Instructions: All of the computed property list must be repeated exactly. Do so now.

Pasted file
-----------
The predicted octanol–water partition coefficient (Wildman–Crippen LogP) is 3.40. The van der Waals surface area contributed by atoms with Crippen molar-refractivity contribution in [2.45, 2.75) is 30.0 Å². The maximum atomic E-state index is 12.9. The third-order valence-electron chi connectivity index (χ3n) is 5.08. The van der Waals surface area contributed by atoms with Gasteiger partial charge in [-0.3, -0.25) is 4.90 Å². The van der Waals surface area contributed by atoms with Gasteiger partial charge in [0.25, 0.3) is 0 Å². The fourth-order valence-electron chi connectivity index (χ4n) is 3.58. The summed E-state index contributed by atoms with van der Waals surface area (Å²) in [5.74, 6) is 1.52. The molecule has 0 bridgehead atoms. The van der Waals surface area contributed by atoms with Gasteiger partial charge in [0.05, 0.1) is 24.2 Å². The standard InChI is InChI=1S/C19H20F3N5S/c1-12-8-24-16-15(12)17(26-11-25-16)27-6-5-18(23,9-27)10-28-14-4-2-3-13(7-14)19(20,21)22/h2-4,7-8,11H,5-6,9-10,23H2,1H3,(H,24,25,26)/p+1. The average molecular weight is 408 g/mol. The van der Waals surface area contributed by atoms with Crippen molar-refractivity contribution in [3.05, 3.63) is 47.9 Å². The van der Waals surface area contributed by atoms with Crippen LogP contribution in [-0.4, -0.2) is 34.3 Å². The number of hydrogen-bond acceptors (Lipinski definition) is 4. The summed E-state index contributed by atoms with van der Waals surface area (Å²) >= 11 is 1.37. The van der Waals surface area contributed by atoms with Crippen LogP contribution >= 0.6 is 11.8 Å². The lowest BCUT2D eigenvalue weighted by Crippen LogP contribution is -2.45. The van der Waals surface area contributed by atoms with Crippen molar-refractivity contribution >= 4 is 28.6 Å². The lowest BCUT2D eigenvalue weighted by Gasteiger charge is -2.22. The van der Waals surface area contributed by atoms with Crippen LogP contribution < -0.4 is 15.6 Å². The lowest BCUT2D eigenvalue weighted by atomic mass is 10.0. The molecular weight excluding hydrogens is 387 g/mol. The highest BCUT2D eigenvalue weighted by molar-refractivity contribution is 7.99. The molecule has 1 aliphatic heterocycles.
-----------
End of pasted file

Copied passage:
The predicted octanol–water partition coefficient (Wildman–Crippen LogP) is 3.40. The van der Waals surface area contributed by atoms with Crippen molar-refractivity contribution in [2.45, 2.75) is 30.0 Å². The maximum atomic E-state index is 12.9. The third-order valence-electron chi connectivity index (χ3n) is 5.08. The van der Waals surface area contributed by atoms with Gasteiger partial charge in [-0.3, -0.25) is 4.90 Å². The van der Waals surface area contributed by atoms with Gasteiger partial charge in [0.25, 0.3) is 0 Å². The fourth-order valence-electron chi connectivity index (χ4n) is 3.58. The summed E-state index contributed by atoms with van der Waals surface area (Å²) in [5.74, 6) is 1.52. The molecule has 0 bridgehead atoms. The van der Waals surface area contributed by atoms with Gasteiger partial charge in [0.05, 0.1) is 24.2 Å². The standard InChI is InChI=1S/C19H20F3N5S/c1-12-8-24-16-15(12)17(26-11-25-16)27-6-5-18(23,9-27)10-28-14-4-2-3-13(7-14)19(20,21)22/h2-4,7-8,11H,5-6,9-10,23H2,1H3,(H,24,25,26)/p+1. The average molecular weight is 408 g/mol. The van der Waals surface area contributed by atoms with Crippen molar-refractivity contribution in [3.05, 3.63) is 47.9 Å². The van der Waals surface area contributed by atoms with Crippen LogP contribution in [-0.4, -0.2) is 34.3 Å². The number of hydrogen-bond acceptors (Lipinski definition) is 4. The summed E-state index contributed by atoms with van der Waals surface area (Å²) >= 11 is 1.37. The van der Waals surface area contributed by atoms with Crippen LogP contribution >= 0.6 is 11.8 Å². The lowest BCUT2D eigenvalue weighted by Crippen LogP contribution is -2.45. The van der Waals surface area contributed by atoms with Crippen molar-refractivity contribution >= 4 is 28.6 Å². The lowest BCUT2D eigenvalue weighted by Gasteiger charge is -2.22. The van der Waals surface area contributed by atoms with Crippen LogP contribution < -0.4 is 15.6 Å². The lowest BCUT2D eigenvalue weighted by atomic mass is 10.0. The molecular weight excluding hydrogens is 387 g/mol. The highest BCUT2D eigenvalue weighted by molar-refractivity contribution is 7.99. The molecule has 1 aliphatic heterocycles.